The Brownsburg Town Council voted July 21 to annex 2,200 acres, including the 267-acre racing venue. Town officials said they’ll work collaboratively with the track to develop the land around it, possibly for racing ventures. Brownsburg is home to about two dozen NHRA drag-racing teams and a handful of other race teams.
“We think there’s a lot we can do with our chamber of commerce and the other race teams to work collaboratively with the track,” said Dale Cheatham, Brownsburg’s town manager.
LOR officials also are in discussions with NASCAR officials about getting another date on the stock-car circuit calendar. LOR has hosted a NASCAR race since 1982.
“NASCAR was hoping we could find a different date to work with,” Collier said. “We’re not sure if we will be on the schedule for 2012 or not.”
NASCAR this month announced that the Nationwide race in Nashville, Tenn., will not be held in 2012, and sources within NASCAR said there are discussions about moving that race to LOR. The Nashville race this year was held April 22.
IndyCar is another option
Sponsors at the track said they’ve heard rumblings that the open-wheel circuit might consider racing on the LOR oval. IndyCar Series CEO Randy Bernard didn’t discount the notion.
“That’s a great idea,” Bernard said. “I don’t want to rule it out.”
But Bernard said he hasn’t studied the idea much, and others think it might be a difficult proposition.
“I’m open to it, but I’d need to see all the facts,” he said.
Given the popularity of IndyCar races on short ovals, such as Iowa, it seems like a good fit.
While the grandstands around LOR’s oval seat only 15,000 to 20,000 people, the IndyCar Series has gone into other small venues when series officials think they can attract a solid television audience for a race.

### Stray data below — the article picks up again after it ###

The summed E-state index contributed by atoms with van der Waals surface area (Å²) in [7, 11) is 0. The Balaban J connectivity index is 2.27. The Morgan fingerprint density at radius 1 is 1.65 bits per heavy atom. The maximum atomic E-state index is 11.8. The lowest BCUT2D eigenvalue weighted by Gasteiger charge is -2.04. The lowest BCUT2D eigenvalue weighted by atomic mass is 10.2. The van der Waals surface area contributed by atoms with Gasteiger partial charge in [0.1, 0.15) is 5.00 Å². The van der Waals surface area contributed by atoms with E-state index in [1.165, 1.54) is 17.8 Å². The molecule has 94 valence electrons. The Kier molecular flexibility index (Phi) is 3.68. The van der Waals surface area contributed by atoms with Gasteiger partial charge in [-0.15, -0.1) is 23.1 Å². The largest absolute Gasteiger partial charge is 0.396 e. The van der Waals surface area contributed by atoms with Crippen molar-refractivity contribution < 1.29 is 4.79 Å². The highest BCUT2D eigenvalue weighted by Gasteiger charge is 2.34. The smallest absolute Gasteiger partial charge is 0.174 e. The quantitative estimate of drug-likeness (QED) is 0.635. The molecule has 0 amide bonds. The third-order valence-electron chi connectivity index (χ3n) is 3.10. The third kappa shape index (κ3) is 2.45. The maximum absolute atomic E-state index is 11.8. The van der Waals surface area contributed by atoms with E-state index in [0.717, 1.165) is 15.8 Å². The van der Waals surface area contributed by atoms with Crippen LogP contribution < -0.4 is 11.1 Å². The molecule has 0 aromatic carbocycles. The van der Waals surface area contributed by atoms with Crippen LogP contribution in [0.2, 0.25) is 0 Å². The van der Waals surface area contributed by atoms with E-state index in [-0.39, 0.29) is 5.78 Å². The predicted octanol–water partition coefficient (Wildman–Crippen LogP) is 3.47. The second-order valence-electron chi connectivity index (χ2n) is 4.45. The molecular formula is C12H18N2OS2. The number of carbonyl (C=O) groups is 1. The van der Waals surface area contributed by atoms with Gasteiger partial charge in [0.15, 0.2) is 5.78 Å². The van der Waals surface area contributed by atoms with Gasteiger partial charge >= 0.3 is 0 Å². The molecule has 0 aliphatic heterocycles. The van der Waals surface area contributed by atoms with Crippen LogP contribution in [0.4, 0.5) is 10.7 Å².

“I’ll say this,” Collier said. “If it’s something the IndyCar Series thought they could make happen, it’s definitely something we’d be willing to look at.”
Since there are more IndyCar fans in central Indiana than anywhere else in the nation, “I definitely think it would be a popular event, and a very different kind of race than you’d see at the Indianapolis Motor Speedway,” he added.
But the faster speeds of IndyCar could make it difficult. Even the Lights cars, which are a bit slower than the top-tier IndyCar Series rides, might be tough.
“It has been looked at,” said Tony George Jr., who heads up the Indy Lights series, the top feeder circuit for the IndyCar Series.
George, son of former IndyCar Series and IMS CEO Tony George, said the difficulty goes beyond the cars’ speed.
“Given the horsepower and configuration of the cars and the configuration of the track, it was deemed not to be a very good match,” George said.
He explained that the best racing line around LOR’s oval is along the outer wall, and passing on the low side for an IndyCar or Lights car would be difficult.
More about LOR’s future will be known in September or October, when most sanctioning bodies—including NASCAR and the IndyCar Series—release schedules.
Cracking those schedules in 2012 will be a challenge. LOR officials didn’t learn of NASCAR’s plans to pull its races from the venue until mid-July, which is well into sanctioning bodies’ planning process for the year ahead.•